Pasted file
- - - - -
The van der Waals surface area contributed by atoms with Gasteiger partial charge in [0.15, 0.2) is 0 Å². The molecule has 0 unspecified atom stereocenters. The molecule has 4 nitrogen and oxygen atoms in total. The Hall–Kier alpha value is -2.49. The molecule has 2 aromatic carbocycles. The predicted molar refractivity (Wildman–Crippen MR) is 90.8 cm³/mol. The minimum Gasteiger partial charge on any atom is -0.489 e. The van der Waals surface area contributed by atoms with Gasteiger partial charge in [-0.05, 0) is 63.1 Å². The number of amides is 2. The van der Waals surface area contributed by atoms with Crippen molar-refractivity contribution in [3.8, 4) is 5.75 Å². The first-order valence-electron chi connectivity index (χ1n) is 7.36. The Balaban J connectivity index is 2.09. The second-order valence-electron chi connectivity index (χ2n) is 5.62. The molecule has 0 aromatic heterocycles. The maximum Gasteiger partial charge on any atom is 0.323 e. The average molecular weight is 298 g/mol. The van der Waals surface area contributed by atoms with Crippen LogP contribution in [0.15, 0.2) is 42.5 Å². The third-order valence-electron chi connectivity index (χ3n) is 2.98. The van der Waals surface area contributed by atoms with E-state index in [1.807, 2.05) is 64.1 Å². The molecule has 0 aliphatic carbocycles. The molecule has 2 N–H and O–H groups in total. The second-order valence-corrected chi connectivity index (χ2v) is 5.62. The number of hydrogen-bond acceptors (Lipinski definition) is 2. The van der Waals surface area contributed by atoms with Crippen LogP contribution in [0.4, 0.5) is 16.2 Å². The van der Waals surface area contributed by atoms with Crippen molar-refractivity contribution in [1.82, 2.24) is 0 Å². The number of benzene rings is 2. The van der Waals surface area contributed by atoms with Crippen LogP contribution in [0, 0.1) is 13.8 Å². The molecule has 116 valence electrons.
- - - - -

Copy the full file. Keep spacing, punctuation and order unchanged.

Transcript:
The van der Waals surface area contributed by atoms with Gasteiger partial charge in [0.15, 0.2) is 0 Å². The molecule has 0 unspecified atom stereocenters. The molecule has 4 nitrogen and oxygen atoms in total. The Hall–Kier alpha value is -2.49. The molecule has 2 aromatic carbocycles. The predicted molar refractivity (Wildman–Crippen MR) is 90.8 cm³/mol. The minimum Gasteiger partial charge on any atom is -0.489 e. The van der Waals surface area contributed by atoms with Gasteiger partial charge in [-0.05, 0) is 63.1 Å². The number of amides is 2. The van der Waals surface area contributed by atoms with Crippen molar-refractivity contribution in [3.8, 4) is 5.75 Å². The first-order valence-electron chi connectivity index (χ1n) is 7.36. The Balaban J connectivity index is 2.09. The second-order valence-electron chi connectivity index (χ2n) is 5.62. The molecule has 0 aromatic heterocycles. The maximum Gasteiger partial charge on any atom is 0.323 e. The average molecular weight is 298 g/mol. The van der Waals surface area contributed by atoms with Crippen LogP contribution in [0.15, 0.2) is 42.5 Å². The third-order valence-electron chi connectivity index (χ3n) is 2.98. The van der Waals surface area contributed by atoms with E-state index in [1.807, 2.05) is 64.1 Å². The molecule has 0 aliphatic carbocycles. The molecule has 2 N–H and O–H groups in total. The second-order valence-corrected chi connectivity index (χ2v) is 5.62. The number of hydrogen-bond acceptors (Lipinski definition) is 2. The van der Waals surface area contributed by atoms with Crippen LogP contribution in [0.4, 0.5) is 16.2 Å². The van der Waals surface area contributed by atoms with Crippen molar-refractivity contribution in [1.82, 2.24) is 0 Å². The number of benzene rings is 2. The van der Waals surface area contributed by atoms with Crippen LogP contribution in [0, 0.1) is 13.8 Å². The molecule has 116 valence electrons.